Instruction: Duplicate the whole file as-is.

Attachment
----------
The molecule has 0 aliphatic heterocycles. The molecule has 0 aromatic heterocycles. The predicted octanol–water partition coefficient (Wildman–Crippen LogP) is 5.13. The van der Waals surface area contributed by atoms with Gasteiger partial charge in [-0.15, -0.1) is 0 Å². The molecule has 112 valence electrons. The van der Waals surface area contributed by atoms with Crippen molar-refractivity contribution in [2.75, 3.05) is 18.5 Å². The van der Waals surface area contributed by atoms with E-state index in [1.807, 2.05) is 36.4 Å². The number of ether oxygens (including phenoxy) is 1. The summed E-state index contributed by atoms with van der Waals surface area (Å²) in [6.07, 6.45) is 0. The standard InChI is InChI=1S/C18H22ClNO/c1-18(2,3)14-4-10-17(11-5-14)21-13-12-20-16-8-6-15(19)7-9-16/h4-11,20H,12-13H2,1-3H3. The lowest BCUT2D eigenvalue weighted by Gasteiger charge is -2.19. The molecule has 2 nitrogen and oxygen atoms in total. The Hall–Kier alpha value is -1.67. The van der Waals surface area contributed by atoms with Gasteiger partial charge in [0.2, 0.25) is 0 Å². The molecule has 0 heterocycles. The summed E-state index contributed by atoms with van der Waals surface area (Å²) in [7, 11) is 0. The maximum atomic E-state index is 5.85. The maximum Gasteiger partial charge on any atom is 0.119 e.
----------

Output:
The molecule has 0 aliphatic heterocycles. The molecule has 0 aromatic heterocycles. The predicted octanol–water partition coefficient (Wildman–Crippen LogP) is 5.13. The van der Waals surface area contributed by atoms with Gasteiger partial charge in [-0.15, -0.1) is 0 Å². The molecule has 112 valence electrons. The van der Waals surface area contributed by atoms with Crippen molar-refractivity contribution in [2.75, 3.05) is 18.5 Å². The van der Waals surface area contributed by atoms with E-state index in [1.807, 2.05) is 36.4 Å². The number of ether oxygens (including phenoxy) is 1. The summed E-state index contributed by atoms with van der Waals surface area (Å²) in [6.07, 6.45) is 0. The standard InChI is InChI=1S/C18H22ClNO/c1-18(2,3)14-4-10-17(11-5-14)21-13-12-20-16-8-6-15(19)7-9-16/h4-11,20H,12-13H2,1-3H3. The lowest BCUT2D eigenvalue weighted by Gasteiger charge is -2.19. The molecule has 2 nitrogen and oxygen atoms in total. The Hall–Kier alpha value is -1.67. The van der Waals surface area contributed by atoms with Gasteiger partial charge in [0.2, 0.25) is 0 Å². The molecule has 0 heterocycles. The summed E-state index contributed by atoms with van der Waals surface area (Å²) in [7, 11) is 0. The maximum atomic E-state index is 5.85. The maximum Gasteiger partial charge on any atom is 0.119 e.